Oliver Reed as Athos.
Long before the makers of the Harry Potter and Twilight films decided to break a book into two movies, Richard Lester did it with Alexander Dumas's The Three Musketeers. In fact, the cast was not originally aware that they were making two movies during filming. They later sued when they found out they were paid for one film but actually made two.
With Cardinal Richelieu's plan to expose the Queens affair foiled, D'Artagnan is made a musketeer, thus turning the three musketeers into four. Some protestant rebels control La Rochelle in France. Lord Buckingham plans to send troops to support the rebels. While the musketeers are fighting the rebels. Richelieu has Rochefort kidnap Constance, to break the line of communication between the Queen and Buckingham. Milady de Winter attempts to distract/seduce D'Artagnan, but he quickly discovers she is no good. She unsuccessfully attempts to kill D'Artagnan after they have sex. She is then sent to England to assassinate Buckingham.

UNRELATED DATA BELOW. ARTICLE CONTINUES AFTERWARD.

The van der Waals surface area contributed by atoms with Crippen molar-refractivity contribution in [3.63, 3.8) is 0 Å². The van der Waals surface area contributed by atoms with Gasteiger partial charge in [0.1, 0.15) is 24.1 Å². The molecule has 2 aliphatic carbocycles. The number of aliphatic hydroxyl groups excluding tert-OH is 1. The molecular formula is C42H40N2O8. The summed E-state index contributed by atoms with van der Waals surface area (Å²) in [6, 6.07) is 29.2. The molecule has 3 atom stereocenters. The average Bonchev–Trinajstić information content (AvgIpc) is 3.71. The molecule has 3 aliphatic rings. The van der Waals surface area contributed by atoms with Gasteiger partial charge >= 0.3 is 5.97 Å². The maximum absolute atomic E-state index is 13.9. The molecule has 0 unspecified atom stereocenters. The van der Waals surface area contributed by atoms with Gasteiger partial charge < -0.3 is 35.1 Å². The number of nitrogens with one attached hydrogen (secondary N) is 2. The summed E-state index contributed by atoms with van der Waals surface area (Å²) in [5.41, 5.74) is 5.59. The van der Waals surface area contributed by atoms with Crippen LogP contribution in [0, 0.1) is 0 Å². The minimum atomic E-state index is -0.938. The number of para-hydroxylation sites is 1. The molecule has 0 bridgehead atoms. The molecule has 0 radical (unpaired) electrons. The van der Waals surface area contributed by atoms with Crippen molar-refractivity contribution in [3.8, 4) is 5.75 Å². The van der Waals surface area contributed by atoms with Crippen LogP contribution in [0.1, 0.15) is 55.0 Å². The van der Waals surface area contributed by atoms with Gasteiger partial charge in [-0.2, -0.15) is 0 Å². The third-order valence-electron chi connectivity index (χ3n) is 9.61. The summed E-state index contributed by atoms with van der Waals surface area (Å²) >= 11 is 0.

Although Welch is still second billed, Constance only appears in a hand full of scenes. Dunaway gets far more screen time and is easily a more interesting character. Milady has a romantic history with Athos. The final scene of the film is the movies best story arc as it brings their relationship some much needed closure.
The Four Musketeers still has plenty of action and adventure. The musketeers must save Constance, fight in a large siege, defeat Rochefort and his many men. The comedy seems a bit less this installment, but there are still moments. The best being when Milady arrives home and unknowingly interrupts her maid having sex with D'Artagnan. She asks if D'Artagnan has arrived, and the maid responds, "He did not come."
As in the first film you must listen for the jokes. As Milady gets out of her servant carried carriage, one of the men remarks quietly, "She's put on weight." while the other asks, "Why doesn't she get a horse?"
The tension is greater this time. Several featured characters are killed. Often the fight scenes were filmed as slapstick, but this one contains some serious ones as well, particularly when D'Artagnan fights Rochefort in the church. Lester again uses the location to his advantage as part of the fight takes place over a spot on the floor colored by the sun streaming through a stain glass window.
Although the film includes some brief flash backs, this is only a film that should be watched after seeing the first. The Three Musketeers stands as an independent film, with a beginning and ending. This one actually has a much better ending, but if you had never seen the first you are missing out.
Photos © Copyright Twentieth Century Fox Film Corporation (1975)